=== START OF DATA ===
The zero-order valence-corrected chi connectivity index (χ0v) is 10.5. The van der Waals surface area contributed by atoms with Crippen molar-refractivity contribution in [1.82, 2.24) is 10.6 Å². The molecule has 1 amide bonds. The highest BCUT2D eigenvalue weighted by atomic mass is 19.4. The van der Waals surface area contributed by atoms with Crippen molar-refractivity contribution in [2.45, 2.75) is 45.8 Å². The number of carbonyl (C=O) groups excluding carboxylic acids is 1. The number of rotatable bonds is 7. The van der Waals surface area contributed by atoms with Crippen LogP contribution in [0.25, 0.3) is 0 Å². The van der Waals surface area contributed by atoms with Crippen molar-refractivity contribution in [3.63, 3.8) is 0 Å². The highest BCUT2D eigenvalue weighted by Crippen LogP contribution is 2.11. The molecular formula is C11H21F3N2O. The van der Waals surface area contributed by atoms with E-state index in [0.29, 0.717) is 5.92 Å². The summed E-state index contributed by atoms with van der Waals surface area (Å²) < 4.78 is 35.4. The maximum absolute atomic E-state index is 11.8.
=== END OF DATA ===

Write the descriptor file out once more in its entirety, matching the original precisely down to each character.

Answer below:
The zero-order valence-corrected chi connectivity index (χ0v) is 10.5. The van der Waals surface area contributed by atoms with Crippen molar-refractivity contribution in [1.82, 2.24) is 10.6 Å². The molecule has 1 amide bonds. The highest BCUT2D eigenvalue weighted by atomic mass is 19.4. The van der Waals surface area contributed by atoms with Crippen molar-refractivity contribution in [2.45, 2.75) is 45.8 Å². The number of carbonyl (C=O) groups excluding carboxylic acids is 1. The number of rotatable bonds is 7. The van der Waals surface area contributed by atoms with Crippen LogP contribution in [0.25, 0.3) is 0 Å². The van der Waals surface area contributed by atoms with Crippen molar-refractivity contribution in [3.63, 3.8) is 0 Å². The highest BCUT2D eigenvalue weighted by Crippen LogP contribution is 2.11. The molecular formula is C11H21F3N2O. The van der Waals surface area contributed by atoms with E-state index in [0.29, 0.717) is 5.92 Å². The summed E-state index contributed by atoms with van der Waals surface area (Å²) < 4.78 is 35.4. The maximum absolute atomic E-state index is 11.8.